Saturday, October 5, 2013
I know, it's feast or famine with me, right? I don't post anything for almost a year, and then boom, three posts in one day. And before we dive into this I have to say the sweet roll picture above? It looks a little anatomically gross. Sorry if I just scared you away from this recipe but I felt like it had to be said.
Not to get too bogged down with it but I've been gone a while and I wasn't sure if I was ever going to come back to this blog. This past year has been tough to handle. My grandmother died, and I don't know if I'm ever going to recover. I suffer from depression that I thought I finally had a handle on, and her death showed me that I was so very wrong about that assumption. Stress and other personal issues just reinforced my lack of desire to say anything out loud, much less in a blog. And that's why I've been gone. Now that we have that out of the way, let's move on to sweeter topics.
I culled this recipe from a blog called Lemon Sugar, and the full recipe can be found here.....http://lemon-sugar.com/2013/09/cherry-sweet-rolls.html/ If you make your way over to Lemon Sugar you should look around a bit, there's plenty to pique a sugar freak's interest.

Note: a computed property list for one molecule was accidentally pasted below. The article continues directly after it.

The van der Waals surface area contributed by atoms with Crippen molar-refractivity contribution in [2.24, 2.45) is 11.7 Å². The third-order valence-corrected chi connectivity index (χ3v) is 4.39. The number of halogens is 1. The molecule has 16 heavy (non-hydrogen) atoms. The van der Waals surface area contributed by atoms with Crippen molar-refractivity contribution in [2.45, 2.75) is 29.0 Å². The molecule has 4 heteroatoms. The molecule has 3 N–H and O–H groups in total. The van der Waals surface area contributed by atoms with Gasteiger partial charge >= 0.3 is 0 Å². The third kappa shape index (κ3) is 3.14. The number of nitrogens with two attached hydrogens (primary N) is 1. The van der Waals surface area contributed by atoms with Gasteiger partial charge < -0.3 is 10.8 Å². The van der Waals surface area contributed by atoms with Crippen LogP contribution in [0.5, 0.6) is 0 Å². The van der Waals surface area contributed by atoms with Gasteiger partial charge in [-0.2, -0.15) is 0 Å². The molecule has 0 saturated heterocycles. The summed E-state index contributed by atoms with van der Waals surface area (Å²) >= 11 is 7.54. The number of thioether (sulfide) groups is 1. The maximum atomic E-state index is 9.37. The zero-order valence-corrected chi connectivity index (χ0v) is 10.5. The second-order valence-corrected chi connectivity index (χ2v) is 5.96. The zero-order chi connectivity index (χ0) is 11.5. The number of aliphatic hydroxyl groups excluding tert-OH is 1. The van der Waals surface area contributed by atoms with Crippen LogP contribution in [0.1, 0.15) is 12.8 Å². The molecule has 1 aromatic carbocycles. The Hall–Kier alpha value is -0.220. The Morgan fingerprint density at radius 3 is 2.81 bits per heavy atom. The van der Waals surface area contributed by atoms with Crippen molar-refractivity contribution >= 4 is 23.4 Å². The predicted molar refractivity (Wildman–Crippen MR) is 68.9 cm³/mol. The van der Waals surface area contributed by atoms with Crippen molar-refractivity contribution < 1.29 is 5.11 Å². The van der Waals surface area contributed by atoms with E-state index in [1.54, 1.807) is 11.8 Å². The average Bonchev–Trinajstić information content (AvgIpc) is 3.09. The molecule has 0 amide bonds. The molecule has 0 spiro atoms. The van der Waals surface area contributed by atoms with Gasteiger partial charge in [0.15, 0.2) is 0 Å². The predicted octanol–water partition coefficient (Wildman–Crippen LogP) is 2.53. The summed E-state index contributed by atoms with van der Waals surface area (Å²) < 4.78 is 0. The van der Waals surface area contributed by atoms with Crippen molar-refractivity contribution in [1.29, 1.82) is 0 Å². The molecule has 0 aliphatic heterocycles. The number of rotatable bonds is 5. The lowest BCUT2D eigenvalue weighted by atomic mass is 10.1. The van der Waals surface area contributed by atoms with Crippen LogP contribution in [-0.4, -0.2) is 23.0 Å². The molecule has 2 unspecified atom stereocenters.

I haven't had a sweet roll since I was a kid. My mom would often purchase the Hostess sweet rolls, and I liked those quite a bit. With that in mind, I thought that a homemade version would turn that sweet roll love up to 11. I was wrong.
Perhaps a different sweet roll recipe could capture my heart, but this one certainly did not. I think it all boils down to the yeast. Specifically the vast amount of it. It's a yeast dough, which was no surprise, and I usually enjoy a yeast dough in things like donuts, and cinnamon rolls. I am guessing that the unusually large amount of in this recipe is to make the dough rise much more quickly than it would with a normal amount of yeast and therefore makes the entire process less time consuming. But the yeast flavor is so intense in these rolls as to overpower everything else about them. Smell= yeast, taste= yeast. I prefer not to have my dessert smell like beer (and vice-versa).
If the yeast-fest appeals to you, this recipe will be your dessert Nirvana. For all other, don't bother.